Doing business in Boulder has grown increasingly costly in recent years, but a planned city program that might relieve some small startups or longtime local companies from having to relocate could receive more attention this year.
Multiple advisory boards and commissions to City Council, along with the Boulder Chamber, listed progress on a pilot that would provide below-market commercial spaces for business tenants throughout the city as a 2020 priority.
Emphasis has been placed on the need for more affordable housing in Boulder over the past decade. There are plans to continue overhauling the allowed land uses in separate zoning districts this year as a way to signal the city’s desire for more residential and mixed-use buildings, where commercial and housing spaces colocate.
But the same problem with housing prices, which have kept people who work here from living within city limits and caused additional daytime commuting traffic, also exists with entrepreneurs looking to break into, or stay, in the coveted Boulder business environment.
Pete Averson, owner of the Boulder Commercial Real Estate firm, is hopeful the city makes progress on establishing a method to lure more below-market commercial space. He said one of his current clients is a retail tenant who has worked in the city for 35 years, but is leaving space near 33rd Street and Arapahoe Avenue and relocating to Superior to get out from under the more expensive Boulder rent.
After insurance and taxes are passed along to commercial tenants, Averson said annual rents in the area are running up to around $35 per square foot, and it’s about to get more expensive to expand or build new commercial space with city non-residential development fee hikes taking place this year and next year.
“Boulder has always been in a bubble,” Averson said. “If the city can get affordable commercial real estate, it’s a blessing for so many people. If you’re a retail shop, you have to get less space to stay in Boulder, or move out of Boulder to afford your current amount of space. … I sell very few things to local investors. It’s international. Local mom and pop, that’s not going to happen.”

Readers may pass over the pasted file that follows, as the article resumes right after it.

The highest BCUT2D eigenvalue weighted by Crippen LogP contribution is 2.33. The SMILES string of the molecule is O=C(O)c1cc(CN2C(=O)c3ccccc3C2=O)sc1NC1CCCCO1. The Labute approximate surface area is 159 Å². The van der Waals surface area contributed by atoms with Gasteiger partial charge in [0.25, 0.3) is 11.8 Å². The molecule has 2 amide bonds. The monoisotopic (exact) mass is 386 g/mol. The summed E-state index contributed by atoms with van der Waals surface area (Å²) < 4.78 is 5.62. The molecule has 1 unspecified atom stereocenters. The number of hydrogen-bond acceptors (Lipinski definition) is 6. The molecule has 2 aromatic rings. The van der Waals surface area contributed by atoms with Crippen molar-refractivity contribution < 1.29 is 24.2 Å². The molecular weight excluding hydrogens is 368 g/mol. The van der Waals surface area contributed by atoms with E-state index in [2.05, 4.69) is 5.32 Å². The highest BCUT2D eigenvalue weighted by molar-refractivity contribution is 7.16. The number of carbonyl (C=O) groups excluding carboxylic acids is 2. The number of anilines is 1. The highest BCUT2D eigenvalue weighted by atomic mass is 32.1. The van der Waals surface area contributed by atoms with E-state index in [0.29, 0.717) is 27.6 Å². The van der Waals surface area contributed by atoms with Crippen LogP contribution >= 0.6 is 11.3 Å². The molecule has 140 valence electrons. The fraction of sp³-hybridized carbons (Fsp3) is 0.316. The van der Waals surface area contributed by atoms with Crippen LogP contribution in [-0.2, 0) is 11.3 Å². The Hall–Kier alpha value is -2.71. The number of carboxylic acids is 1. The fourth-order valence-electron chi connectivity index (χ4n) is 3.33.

But giving the local small businesses a better chance of staying in Boulder or setting up shop here is being worked on this year. The University Hill Commercial Area Management Commissioners, Downtown Management Commission, Boulder Arts Commission and Boulder Junction Access District Commissions list further exploration of an affordable commercial space program as a priority they hope city officials will take up this year.
It is likely to be considered part of the community benefits program Council approved an initial plan for last year. That plan allows developers to build affordable housing units in order to gain exemptions to certain height limits within some zoning codes.
This year, city staff is set to analyze whether developers could agree to provide perks to the city beyond affordable housing — such as below-market commercial space, subject to caps on the cost of renting or otherwise using the space for business purposes — to gain exemptions to certain development regulations. Other types of trade-offs could also be examined as part of the project.